Also known as the Battle of Fort St. David, this action A between French and English forces during the War of the AUSTRIAN SUCCESSION, 1739-48, took place between Negapatam and Fort St. David on the east coast of India. A small English squadron, commanded by Commodore Edward Peyton, was cruising off the Coromandel coast on June 25. It sighted a small enemy squadron commanded by Admiral the Comte Mahe de la Bourdonnais. The more powerful English force, which consisted of six ships, including the 60-gun Medway, seemed incapable of taking decisive action. The engagement, which began at 4 P. M. was constrained by a lack of wind, but the English commander proved ineffective. The French were able to withdraw from a potentially dangerous situation with less damage than their opponents. Peyton also withdrew from the area, and the French were able to capture the Indian city of Madras.
Line of Battle
HMS Medway’s Prize
HMS Lively (1740)
Achille, 72 guns
Bourbon, 44 guns
Phénix, 44 guns
Lys, 40 guns
Neptune, 40 guns
Saint-Louis, 36 guns
Duc d’Orléans, 36 guns
Insullaire, 30 guns
Renommée, 30 guns
Bertrand Francois, Comte Mahe de La Bourdonnais, 1699-1753
French naval commander, born in St. Malo. Beginning J’ his career at sea in the service of the French East India Company, he distinguished himself at an early stage when, in 1723, he played a leading part in the capture of Mahe on the Malabar coast. After a brief period in Portuguese service, he was appointed governor of Madagascar and Mauritius in 1734. As the War of the AUSTRIAN SUCCESSION, 1740-48, began, La Bourdonnais returned to France and was given another sea command. His new fleet was ordered to India, where he scored several successes against the British. He prevented Mahe and Pondicherry from falling into enemy hands and, in 1746, blockaded and captured Madras. The English, anxious to recover the city, paid La Bourdonnais 9 million livres to relinquish control. His acceptance of this bribe led to a serious dispute with Joseph Dupleix, governor-general of the French Indies, with accusations and counteraccusations being made. On his return to Madagascar, he found that Dupleix had replaced him as governor. When he finally arrived in France, he was accused of failures in administration; after spending two years in prison awaiting trial, eventually he was acquitted.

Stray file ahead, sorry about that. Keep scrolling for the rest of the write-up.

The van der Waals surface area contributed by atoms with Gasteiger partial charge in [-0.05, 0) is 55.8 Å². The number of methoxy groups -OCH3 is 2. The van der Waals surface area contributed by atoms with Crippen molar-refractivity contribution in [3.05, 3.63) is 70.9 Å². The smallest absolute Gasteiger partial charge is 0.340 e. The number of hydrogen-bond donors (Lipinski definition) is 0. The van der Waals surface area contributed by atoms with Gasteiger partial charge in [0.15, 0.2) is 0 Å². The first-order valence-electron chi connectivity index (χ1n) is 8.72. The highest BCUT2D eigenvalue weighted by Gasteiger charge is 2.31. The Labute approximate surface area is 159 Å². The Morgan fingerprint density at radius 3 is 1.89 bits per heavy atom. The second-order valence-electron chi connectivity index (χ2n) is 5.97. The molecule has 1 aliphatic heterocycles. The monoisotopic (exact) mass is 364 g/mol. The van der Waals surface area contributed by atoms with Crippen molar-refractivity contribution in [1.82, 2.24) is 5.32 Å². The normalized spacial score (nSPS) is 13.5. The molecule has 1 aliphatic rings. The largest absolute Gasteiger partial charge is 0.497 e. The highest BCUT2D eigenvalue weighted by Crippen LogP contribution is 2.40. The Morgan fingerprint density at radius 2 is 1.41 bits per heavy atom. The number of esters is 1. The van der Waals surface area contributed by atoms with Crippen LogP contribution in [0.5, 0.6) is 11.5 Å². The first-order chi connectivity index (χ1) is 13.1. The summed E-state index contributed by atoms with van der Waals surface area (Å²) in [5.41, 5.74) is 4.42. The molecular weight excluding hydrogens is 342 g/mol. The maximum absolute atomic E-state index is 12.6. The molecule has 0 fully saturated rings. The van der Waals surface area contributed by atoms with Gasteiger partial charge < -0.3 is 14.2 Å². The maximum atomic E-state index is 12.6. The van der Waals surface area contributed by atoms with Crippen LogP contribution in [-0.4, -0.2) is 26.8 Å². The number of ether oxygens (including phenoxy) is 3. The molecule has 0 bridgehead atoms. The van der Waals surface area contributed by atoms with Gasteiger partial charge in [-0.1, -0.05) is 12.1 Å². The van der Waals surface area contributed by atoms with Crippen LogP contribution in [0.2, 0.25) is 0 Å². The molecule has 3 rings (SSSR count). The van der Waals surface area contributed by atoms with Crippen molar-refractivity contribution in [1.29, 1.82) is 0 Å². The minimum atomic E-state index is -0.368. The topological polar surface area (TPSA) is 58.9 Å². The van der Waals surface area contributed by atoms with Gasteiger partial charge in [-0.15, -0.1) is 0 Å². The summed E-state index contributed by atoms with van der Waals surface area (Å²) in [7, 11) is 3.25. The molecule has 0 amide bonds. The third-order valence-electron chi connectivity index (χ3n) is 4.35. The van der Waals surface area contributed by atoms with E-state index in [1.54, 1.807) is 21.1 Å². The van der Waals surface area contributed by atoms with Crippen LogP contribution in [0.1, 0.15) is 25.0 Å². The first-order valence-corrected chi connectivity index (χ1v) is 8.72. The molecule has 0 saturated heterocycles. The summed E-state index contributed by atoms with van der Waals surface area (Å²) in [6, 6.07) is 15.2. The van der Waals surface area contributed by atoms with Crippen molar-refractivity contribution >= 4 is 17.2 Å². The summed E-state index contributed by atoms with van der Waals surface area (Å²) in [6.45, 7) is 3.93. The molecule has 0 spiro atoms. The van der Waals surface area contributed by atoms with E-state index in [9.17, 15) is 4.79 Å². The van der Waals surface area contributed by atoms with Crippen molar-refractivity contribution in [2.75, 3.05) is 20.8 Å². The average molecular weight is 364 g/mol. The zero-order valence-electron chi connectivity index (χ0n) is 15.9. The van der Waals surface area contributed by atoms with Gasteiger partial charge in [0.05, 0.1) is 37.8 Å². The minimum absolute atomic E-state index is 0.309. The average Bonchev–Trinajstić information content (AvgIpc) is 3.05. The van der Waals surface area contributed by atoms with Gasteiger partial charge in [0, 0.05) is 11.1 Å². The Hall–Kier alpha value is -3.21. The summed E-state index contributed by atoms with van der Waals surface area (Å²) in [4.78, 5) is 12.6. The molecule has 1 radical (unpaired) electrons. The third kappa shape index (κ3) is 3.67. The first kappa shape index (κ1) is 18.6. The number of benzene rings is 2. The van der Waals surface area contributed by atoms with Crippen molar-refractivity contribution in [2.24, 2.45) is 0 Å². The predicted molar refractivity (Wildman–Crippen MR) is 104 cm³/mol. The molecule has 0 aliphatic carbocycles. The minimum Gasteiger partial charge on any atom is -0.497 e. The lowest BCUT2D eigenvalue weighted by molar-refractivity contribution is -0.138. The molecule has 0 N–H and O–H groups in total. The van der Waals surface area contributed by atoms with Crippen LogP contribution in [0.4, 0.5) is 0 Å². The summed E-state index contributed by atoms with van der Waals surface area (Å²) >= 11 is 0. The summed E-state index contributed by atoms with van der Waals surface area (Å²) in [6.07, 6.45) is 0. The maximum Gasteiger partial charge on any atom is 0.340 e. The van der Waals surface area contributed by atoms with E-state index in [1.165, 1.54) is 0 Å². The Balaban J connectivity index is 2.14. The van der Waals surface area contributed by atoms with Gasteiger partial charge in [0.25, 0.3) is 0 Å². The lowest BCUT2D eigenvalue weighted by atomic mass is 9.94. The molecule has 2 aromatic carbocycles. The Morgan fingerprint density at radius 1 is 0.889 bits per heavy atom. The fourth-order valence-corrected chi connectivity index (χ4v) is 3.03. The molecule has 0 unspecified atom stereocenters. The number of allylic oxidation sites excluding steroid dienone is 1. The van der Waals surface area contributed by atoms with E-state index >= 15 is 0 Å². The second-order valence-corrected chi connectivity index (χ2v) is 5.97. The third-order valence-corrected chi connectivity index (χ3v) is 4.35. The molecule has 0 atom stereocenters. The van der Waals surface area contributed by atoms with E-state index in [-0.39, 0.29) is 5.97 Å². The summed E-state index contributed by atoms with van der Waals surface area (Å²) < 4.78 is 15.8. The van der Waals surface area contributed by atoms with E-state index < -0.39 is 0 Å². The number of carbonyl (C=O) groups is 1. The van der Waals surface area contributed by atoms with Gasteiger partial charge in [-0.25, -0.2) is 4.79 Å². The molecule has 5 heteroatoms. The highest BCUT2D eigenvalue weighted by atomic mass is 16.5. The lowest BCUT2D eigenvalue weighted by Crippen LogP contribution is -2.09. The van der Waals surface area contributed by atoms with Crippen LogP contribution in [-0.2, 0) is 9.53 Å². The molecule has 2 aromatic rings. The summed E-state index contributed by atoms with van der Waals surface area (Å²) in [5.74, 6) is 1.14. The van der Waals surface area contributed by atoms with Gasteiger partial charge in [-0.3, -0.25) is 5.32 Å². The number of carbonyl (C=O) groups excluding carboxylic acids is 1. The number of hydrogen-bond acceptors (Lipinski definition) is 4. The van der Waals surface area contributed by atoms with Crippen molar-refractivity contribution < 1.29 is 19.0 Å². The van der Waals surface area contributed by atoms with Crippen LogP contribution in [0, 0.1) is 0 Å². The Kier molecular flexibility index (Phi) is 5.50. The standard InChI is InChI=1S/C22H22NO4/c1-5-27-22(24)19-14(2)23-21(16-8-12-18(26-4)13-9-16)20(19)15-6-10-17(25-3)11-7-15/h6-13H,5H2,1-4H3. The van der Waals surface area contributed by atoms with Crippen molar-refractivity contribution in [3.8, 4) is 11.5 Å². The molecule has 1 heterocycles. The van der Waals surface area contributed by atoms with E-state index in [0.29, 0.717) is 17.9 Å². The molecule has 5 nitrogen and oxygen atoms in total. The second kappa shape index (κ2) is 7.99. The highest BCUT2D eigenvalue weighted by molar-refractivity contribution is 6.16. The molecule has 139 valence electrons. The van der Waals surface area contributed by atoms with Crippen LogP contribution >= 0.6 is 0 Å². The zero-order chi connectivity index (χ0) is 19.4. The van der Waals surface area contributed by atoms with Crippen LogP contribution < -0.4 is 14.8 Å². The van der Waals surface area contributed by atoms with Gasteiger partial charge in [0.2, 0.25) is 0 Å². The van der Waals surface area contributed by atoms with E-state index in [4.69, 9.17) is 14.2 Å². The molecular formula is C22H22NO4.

Negapatam, Battle of August 3, 1758
Some three months after their engagement in the Indian Ocean at CUDDALORE, in April 1758, the English and French fleets met again off Negapatam on the east coast of India. This second battle, on August 3, 1758, was an inconclusive as the first and had little or no impact on the course of the SEVEN YEARS’ WAR, 1756-63. Vice Admiral Sir George Pocock, who had seven British ships of the line under his command, returned to the fight on July 27, appearing off Pondicherry, which was held by the enemy. A French squadron of nine ships of the line, under the command of Admiral the Comte d’Ache, left Pondicherry the following day and was pursued southward for a few days. Eventually the French were brought to battle off Negapatam on August 3, and in fierce fighting they sustained particularly heavy casualties. The Comte d’Ache’s tactics were wholly defensive, and the French squadron made good its escape to the north as soon as possible.
Anne Antoine, Comte d’Aché (23 January 1701, Marbeuf – 11 February 1780) was a French naval officer who rose to the rank of vice admiral. He is best known for his service off the coast of India during the Seven Years’ War, when he led the French fleet at the Battle of Cuddalore and Battle of Pondicherry. He also failed to provide adequate naval support to French troops attempting to capture Madras in 1759. After he received rumours of a British attack on the major Indian Ocean naval base Mauritius he did not go to the aid of the French forces in Pondicherry which was being besieged by the British. Pondicherry, the French capital in India, subsequently surrendered leaving Britain dominant in the continent. After the war he retired to Brest where he died in 1780.
Negapatam, Battle of July 6, 1782